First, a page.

MANILA, Philippines – A senator who has been a leading critic of Philippine President Rodrigo Duterte's deadly anti-drug crackdown was arrested Friday on drug charges but professed her innocence and vowed she would not be intimidated by a leader she called a "serial killer."
Sen. Leila de Lima was arrested a day after the Regional Trial Court in Muntinlupa city in the Manila metropolis issued the warrant for her and other officials who have been charged by state prosecutors for allegedly receiving bribes from detained drug lords.
De Lima said the charges against her were part of an attempt by Duterte to muzzle critics of the crackdown that has left more than 7,000 suspected drug dealers and small-time users dead. She questioned why the court suddenly issued the arrest order when it was scheduled Friday to hear her petition to void the three non-bailable charges.
"If they think they can silence me, if they think I will no longer fight for my advocacies, specially on the truth on the daily killings and other intimidations of this Duterte regime, it's my honor to be jailed for what I've been fighting for," she said before police took her into custody at the Senate.
A police convoy, trailed by media vans, took de Lima to the main police camp, where officers took her photograph and fingerprints before they locked her up in a detention center. Two former senators she helped prosecute for plunder when she was the Philippines' justice secretary have been detained in the same center for three years.
Vice President Leni Robredo and other political allies expressed support to de Lima, saying she was being persecuted for criticizing the president. Archbishop Socrates Villegas, the head of bishops in the predominantly Roman Catholic country, said the senators and those other charged should be accorded "their fair day in the court of laws."
"Our history as a nation is marred by instances where government officials use the processes of criminal justice to cow, silence, and eliminate critics," Robredo said in a statement. "We cannot, and we must not, stand by and let this happen again."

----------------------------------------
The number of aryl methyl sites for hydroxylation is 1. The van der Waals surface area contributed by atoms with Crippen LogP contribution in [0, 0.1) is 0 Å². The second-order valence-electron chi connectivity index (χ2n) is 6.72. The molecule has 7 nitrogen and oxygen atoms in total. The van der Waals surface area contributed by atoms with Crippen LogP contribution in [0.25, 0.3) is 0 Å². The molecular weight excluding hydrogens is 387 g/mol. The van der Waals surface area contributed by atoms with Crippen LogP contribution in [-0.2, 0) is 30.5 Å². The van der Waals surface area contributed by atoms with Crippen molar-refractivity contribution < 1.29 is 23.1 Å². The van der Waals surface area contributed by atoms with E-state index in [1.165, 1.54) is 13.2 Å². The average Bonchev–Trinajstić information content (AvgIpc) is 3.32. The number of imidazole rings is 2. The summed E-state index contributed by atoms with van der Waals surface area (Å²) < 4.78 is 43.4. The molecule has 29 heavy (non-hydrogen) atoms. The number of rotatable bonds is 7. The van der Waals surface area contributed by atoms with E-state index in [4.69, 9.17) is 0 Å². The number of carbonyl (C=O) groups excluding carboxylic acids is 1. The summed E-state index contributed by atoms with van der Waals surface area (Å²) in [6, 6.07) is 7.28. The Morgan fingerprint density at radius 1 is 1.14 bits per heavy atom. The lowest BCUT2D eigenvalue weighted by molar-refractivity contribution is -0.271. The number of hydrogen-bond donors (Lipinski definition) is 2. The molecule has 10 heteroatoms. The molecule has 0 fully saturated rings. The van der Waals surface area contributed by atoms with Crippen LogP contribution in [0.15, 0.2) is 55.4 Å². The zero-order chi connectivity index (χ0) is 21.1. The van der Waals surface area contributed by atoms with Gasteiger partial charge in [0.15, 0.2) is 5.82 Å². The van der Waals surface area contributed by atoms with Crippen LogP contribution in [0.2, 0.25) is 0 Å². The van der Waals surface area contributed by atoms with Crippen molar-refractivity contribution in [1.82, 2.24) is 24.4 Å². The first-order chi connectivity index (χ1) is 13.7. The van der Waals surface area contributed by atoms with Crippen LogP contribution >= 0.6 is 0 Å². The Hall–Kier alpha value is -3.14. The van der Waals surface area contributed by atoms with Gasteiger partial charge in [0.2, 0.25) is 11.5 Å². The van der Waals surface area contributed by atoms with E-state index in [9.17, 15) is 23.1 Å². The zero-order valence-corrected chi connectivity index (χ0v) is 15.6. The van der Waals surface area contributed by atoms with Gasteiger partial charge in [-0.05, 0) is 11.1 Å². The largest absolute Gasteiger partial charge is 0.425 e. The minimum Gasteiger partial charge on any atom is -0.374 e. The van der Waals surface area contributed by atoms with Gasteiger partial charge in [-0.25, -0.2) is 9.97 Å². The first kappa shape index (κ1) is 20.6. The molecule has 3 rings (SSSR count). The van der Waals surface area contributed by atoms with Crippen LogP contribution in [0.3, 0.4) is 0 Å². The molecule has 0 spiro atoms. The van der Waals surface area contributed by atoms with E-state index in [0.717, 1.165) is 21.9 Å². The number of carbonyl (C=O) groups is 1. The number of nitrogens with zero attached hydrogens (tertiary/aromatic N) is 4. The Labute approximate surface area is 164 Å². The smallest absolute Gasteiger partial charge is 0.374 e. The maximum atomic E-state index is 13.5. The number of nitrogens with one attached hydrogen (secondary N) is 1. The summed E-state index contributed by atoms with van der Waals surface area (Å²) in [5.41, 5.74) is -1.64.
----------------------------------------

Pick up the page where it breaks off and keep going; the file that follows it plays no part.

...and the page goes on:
Presidential spokesman Ernesto Abella said de Lima will be treated fairly and should not fear for her safety where she was detained.
When de Lima headed the government's Commission on Human Rights, she tried unsuccessfully to have Duterte prosecuted when he was mayor of Davao city for allegedly unlawful deaths in his anti-drug crackdown in the city. No witnesses came forward then to testify against the mayor.
Duterte expanded the crackdown nationwide after becoming president in June and de Lima continued to criticize him after winning a Senate seat last year.
In one of her strongest statements against the president this week, de Lima called Duterte a "sociopathic serial killer" who has not been made to answer for more than 1,000 deaths during his crackdown in Davao city as its mayor and now for the thousands of deaths in his national fight against illegal drugs.
She urged Duterte's Cabinet members to declare him unfit to serve as president.
Justice Secretary Vitaliano Aguirre II warned that such remarks were seditious, but de Lima replied that Aguirre and Duterte are "the rebels and inciters against a constitutional order that values life and due process above everything else."
Prosecutors allege that de Lima, while she was justice secretary received bribes from detained drug lords to finance her senatorial campaign, adding some of the drug lords would testify against her. The bribes were allegedly solicited by her former driver and lover, who was also charged and arrested Thursday.
Duterte has lashed out at de Lima with foul language, calling her a sex-crazed immoral woman whose election opened "the portals of the national government ... to narco politics."
De Lima has said the case against her might be the "wakeup call" the country needs, referring to the absence of a public outcry in the country over the killings in the anti-drug campaign.
De Lima said people were starting to fight back, citing recent accounts by a former militiaman and a retired police officer who acknowledged their roles as assassins in the Davao deaths and Duterte's alleged involvement in the killings.